Federal Court Upholds Fraudulent Billing Claims Against Verizon
New York, NY (May 20, 2010) - A magistrate of the U.S. District Court for the Eastern District of New York has upheld 27 of 28 claims asserted in a suit against Verizon by Maimonides Medical Center (MMC), denying a Verizon motion to dismiss claims alleging fraud, fraudulent concealment, breach of contract, and unjust enrichment arising from Verizon’s billing practices.
In its 118 page Amended Complaint, MMC alleges that Verizon wrongfully induced it to pay over $3.75 million in “unearned and improper” charges throughout the course of a series of telecommunications service agreements. The Amended Complaint alleges that Verizon fraudulently concealed its inaccurate billing practices through, among other things, “its complex and Byzantine billing and Tariff use”, and that Verizon’s actions are systemic and affect multiple customers. The Amended Complaint also alleges that Verizon defrauded MMC into entering into a financing agreement and continuing to pay excessive charges.
Specifically, MMC alleges that Verizon billed MMC for “inoperative and non-existent services,” “repeatedly double- or triple-billed it for the same services during the same monthly period,” and charged MMC for “inoperative and non-existent services” over the span of the last decade. In response, Verizon argued that all of MMC’s state law claims were preempted by federal law and that its remaining claims, which Verizon argued are governed by the FCA, were barred in whole or in part by the FCA’s two-year statute of limitations.
In a 42 page report and recommendation, Judge Robert M. Levy, Magistrate for the Eastern District of New York, rejected Verizon’s argument that the “filed rate doctrine,” which provides that federal law preempts state law claims related to telecommunications services, preempts MMC’s state law claims. Noting that the Telecommunications Act of 1996 (which went into effect in 2001) “fundamentally altered” the telecommunications law landscape, the Court held that “MMC’s state-law claims do not challenge or seek to invalidate Verizon’s rates or terms of service in a way that presents a conflict between state and federal law or could lead to inequality among customers.”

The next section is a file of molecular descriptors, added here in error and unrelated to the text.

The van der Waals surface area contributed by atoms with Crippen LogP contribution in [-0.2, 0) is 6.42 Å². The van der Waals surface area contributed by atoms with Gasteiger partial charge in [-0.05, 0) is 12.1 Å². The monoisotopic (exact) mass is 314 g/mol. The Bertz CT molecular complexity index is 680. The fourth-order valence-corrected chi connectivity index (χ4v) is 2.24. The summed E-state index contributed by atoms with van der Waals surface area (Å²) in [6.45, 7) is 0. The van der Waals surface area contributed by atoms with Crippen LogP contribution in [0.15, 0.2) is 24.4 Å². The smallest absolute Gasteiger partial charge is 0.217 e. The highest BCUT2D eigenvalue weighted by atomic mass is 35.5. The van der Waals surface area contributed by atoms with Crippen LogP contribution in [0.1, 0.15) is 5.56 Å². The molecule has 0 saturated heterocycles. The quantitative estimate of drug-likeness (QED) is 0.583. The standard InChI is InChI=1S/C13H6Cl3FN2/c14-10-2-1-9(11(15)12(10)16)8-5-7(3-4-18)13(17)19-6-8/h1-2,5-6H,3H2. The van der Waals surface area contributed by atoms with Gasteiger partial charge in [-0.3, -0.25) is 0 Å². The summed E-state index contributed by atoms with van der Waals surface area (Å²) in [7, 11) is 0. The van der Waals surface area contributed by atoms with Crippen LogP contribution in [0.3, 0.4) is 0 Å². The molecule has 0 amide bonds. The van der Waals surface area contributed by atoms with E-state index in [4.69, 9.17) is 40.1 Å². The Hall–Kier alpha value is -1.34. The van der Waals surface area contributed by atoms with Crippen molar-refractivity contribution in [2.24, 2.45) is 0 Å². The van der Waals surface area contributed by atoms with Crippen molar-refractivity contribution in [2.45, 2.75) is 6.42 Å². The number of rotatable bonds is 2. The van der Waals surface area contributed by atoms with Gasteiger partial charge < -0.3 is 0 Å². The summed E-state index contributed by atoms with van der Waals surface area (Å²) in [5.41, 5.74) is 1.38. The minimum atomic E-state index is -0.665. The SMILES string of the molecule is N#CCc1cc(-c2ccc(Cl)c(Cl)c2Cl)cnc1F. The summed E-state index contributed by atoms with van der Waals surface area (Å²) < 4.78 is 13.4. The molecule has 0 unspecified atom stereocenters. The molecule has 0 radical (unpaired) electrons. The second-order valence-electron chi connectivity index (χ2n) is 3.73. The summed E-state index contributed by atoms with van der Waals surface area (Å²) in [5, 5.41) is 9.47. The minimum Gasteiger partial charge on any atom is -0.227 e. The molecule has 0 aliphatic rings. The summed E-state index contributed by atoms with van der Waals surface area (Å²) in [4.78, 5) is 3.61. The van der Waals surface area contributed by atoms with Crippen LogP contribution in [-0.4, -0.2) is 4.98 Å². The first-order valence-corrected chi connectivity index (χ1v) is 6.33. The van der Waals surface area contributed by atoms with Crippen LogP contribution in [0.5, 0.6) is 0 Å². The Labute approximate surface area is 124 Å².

In so finding, Judge Levy noted that “neither the antidiscrimination nor non-justiciability strand of the filed-rate doctrine [were] implicated by MMC’s claims” and rejected Verizon’s attempt to use its tariffs to “serve as a shield against all actions based in state law.” The Court therefore found that since MMC’s state law claims were not preempted, those claims were subject to the six-year New York statute of limitations, rather than the two-year FCA statute of limitations.
In addressing the statute of limitations to MMC’s federal law claims, the Court found that an issue of fact exists as to when MMC’s federal law claims accrued. Applying the “discovery of injury” rule, the Court rejected Verizon’s argument that each invoice constituted a separate and immediate injury accrual date. Noting the FCC’s “truth in billing” regulations, the Court held that a determination of whether MMC had inquiry notice is a factual issue that must include consideration of “all the relevant circumstances” including the “degree of [plaintiff’s] sophistication, the type of services ordered and the plaintiff[’s] reasonable expectations, and the presentation of billing itself.”
With respect to MMC’s fraud and fraudulent concealment claims, the Court rejected Verizon’s argument that it is legally impossible to fraudulently conceal material information in its bills. It also rejected Verizon’s proposed burden of proof flowing from that argument, finding that “taken to its logical extension, this argument would place the burden on every non-residential customer to assume that every Verizon bill is inaccurate, to disregard the representations of Verizon employees, and to conduct a costly independent investigation into the accuracy of every bill.”
“We are pleased that the Court determined that Verizon cannot hide behind tariffs in an effort to avoid redress from its wrongdoings,” said Michael J. Lane, a shareholder at Anderson Kill & Olick, P.C., who represented Maimonides Medical Center along with Anderson Kill colleagues James P. Cullen and Lawrence J. Bartelemucci.
For more information, please contact:
Carol A. Ueckerman